"The American scrap recycling industry is mostly about recycling, not reuse." [Stuff about how scrap recyclers used to cherry pick.] [Stuff about how scrap recyclers who import US scrap still do cherry pick.] "But in countries where waste is divided into one of two categories -- one that's dropped into the recycling bin, and one that's dropped into the trash bin -- that distinction is mostly lost."
"There is no reuse bin in your kitchen, of course, in societies where obsolescence is an obsession and many people simply can't imagine owning an iPhone 4 in an iPhone 5 world. But that doesn't mean the reuse bin doesn't exist. Rather, it just happens to be located in the developing world."
As if we don't live in a world in which Value Village/Savers is a successful, reused household items department store, opening new stores every year. As if we don't live in a world of Half Price Books, ditto. As if we don't live in a world in which Amazon sells used books right along with the new ones, by entrepreneurial third parties of all sizes. As if we don't live in a world in which your iPhone 4 can be recycling for an Apple Store gift certificate, via the Apple website. As if eBay doesn't sell almost everything imaginable used.
Of course, many people in the United States use stuff until it falls apart and breaks so completely that it isn't much use to anyone -- it's not the stuff that's going to be cherry picked here or in the developing world. But some fraction of the cherry-pick-able stuff in the US is, in fact, monetized locally. It seems a little silly to ignore that, especially since the entrepreneurial operations doing that cherry picking are putting a big squeeze on charitable operations doing same, which would fit beautifully into his overall thesis (that people who do this stuff for profit are way, way, way better at it than people who do it for less mercenary reasons).
ETA: "I can't imagine wanting anything -- even scrap -- so bad that I'd transform my public persona so completely for a chance at it."
Okay. So, I really like this author, a lot. I heard him on Fresh Air. The book is mostly incredibly appealing. But this page or so? I fucking hate this guy. Hate. Hate. Hate. This is the _worst_ kind of privilege in existence -- the shock, and a really _judgy_ shocky, a really _othering_ shock that people have to behave in a certain way to succeed in the world. I mean, this nice middle class white boy doesn't, so, OMG, I can't believe someone else does!!! I would never!!
Sure you would. If you were hungry enough.
It's even worse because he's already admitted that when he was younger, and Chinese guys just like the one he is touring with came to his dad's yard to buy stuff, and he _judged his dad_ for selling to them. Makes my skin crawl. It is _not_ like this guy is missing the data to understand the hierarchy in play, or his place in it, and yet he is deploying the I'm-better-than-you/this without even thinking about it.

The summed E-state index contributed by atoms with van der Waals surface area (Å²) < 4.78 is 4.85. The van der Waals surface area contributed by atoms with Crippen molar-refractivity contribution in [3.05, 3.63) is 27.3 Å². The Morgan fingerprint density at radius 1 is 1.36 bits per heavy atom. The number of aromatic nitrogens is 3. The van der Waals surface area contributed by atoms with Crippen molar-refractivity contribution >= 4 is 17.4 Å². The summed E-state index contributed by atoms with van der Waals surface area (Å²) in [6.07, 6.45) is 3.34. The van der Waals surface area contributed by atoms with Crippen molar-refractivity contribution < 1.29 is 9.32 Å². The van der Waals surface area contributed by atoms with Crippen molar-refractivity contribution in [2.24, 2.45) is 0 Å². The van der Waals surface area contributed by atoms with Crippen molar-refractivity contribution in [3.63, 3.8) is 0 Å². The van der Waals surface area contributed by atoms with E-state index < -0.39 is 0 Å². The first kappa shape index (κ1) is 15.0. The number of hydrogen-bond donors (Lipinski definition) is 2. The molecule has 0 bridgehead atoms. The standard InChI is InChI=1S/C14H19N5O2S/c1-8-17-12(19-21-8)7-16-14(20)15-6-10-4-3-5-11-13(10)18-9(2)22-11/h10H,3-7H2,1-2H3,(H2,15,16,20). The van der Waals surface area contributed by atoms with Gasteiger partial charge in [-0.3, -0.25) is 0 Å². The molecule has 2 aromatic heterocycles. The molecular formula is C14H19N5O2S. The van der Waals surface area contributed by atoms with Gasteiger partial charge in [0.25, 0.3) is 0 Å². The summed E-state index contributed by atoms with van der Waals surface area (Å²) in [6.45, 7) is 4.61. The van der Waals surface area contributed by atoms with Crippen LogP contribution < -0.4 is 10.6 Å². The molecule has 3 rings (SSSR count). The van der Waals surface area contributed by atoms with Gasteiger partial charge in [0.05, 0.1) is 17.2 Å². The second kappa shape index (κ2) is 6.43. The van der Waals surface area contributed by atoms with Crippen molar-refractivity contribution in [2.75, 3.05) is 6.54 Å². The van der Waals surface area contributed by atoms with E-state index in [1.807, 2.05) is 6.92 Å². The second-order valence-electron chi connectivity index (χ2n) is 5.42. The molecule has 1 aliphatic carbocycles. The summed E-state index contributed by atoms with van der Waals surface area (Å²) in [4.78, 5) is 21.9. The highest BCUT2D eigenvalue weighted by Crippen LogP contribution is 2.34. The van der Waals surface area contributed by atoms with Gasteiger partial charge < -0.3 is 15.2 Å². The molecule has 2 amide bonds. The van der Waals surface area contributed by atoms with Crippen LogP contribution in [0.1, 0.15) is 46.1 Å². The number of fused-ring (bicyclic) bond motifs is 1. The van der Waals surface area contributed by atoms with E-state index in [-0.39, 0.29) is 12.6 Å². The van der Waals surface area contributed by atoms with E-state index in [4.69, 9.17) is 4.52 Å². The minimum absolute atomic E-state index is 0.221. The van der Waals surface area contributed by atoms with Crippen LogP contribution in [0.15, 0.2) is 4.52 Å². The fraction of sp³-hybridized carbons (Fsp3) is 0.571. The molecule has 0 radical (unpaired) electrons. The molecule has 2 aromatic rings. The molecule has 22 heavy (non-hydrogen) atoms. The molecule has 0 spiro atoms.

ETAYA: Seriously? "On the right there are run-down holiday hotels that advertise access to Qingyuan's famous hot springs and -- just past them -- a massive condo development behind signage announcing, in English, BADEN SPA." You're really going to claim, with no irony, that "Baden Spa" is "in English". Hello? *sigh*
ETA Still More: He did finally get around to mentioning the Apple reuse/refurb program, but in really negative way. It'll just encourage people to replace their phones sooner. Gaaah. Apparently no one should buy anything new; we must first completely use up everything that has ever been invented.
One thing that has been bugging me throughout the book is the minimal handling of the paper waste stream. Once upon a time, we recycled mixed paper at the curb but they wouldn't take cardboard. Even back then, pre-internet shopping, I preferred mail order clothing shopping for some things and I had cardboard build up. When it filled the closet I stashed it in, I made a trip to the transfer station. They wouldn't pick up cardboard as part of the combined waste stream in Seattle -- but they wouldn't charge you to drop it off in the cardboard crushers at the transfer station. I was the only person I knew who bothered, and I was Real Happy when I no longer had to (then I moved to a small town in New Hampshire where we had to take everything to the transfer station, but never mind that now).
Now, cardboard is far more valuable than the other elements of the paper stream. Things change.
In any event, the author talks about how a bunch of stuff can only go through the recycle process a few times before the fibers are Done. Also, "many plastics can only survive one turn through the recycling process before having to be "downcycled" into unrecyclable products like plastic lumber for backyard decks." Really? This is a complaint? Hey, that plastic board or wtf is NOT a tree impregnated with horrifying chemicals. That's a good thing. The plastic bottles it used to be had a lifetime measured in weeks or months; once that plastic is part of a deck, it'll be there for years.
And when all those decks start being replaced, well, maybe we'll have come up with a new process for recovering those materials then.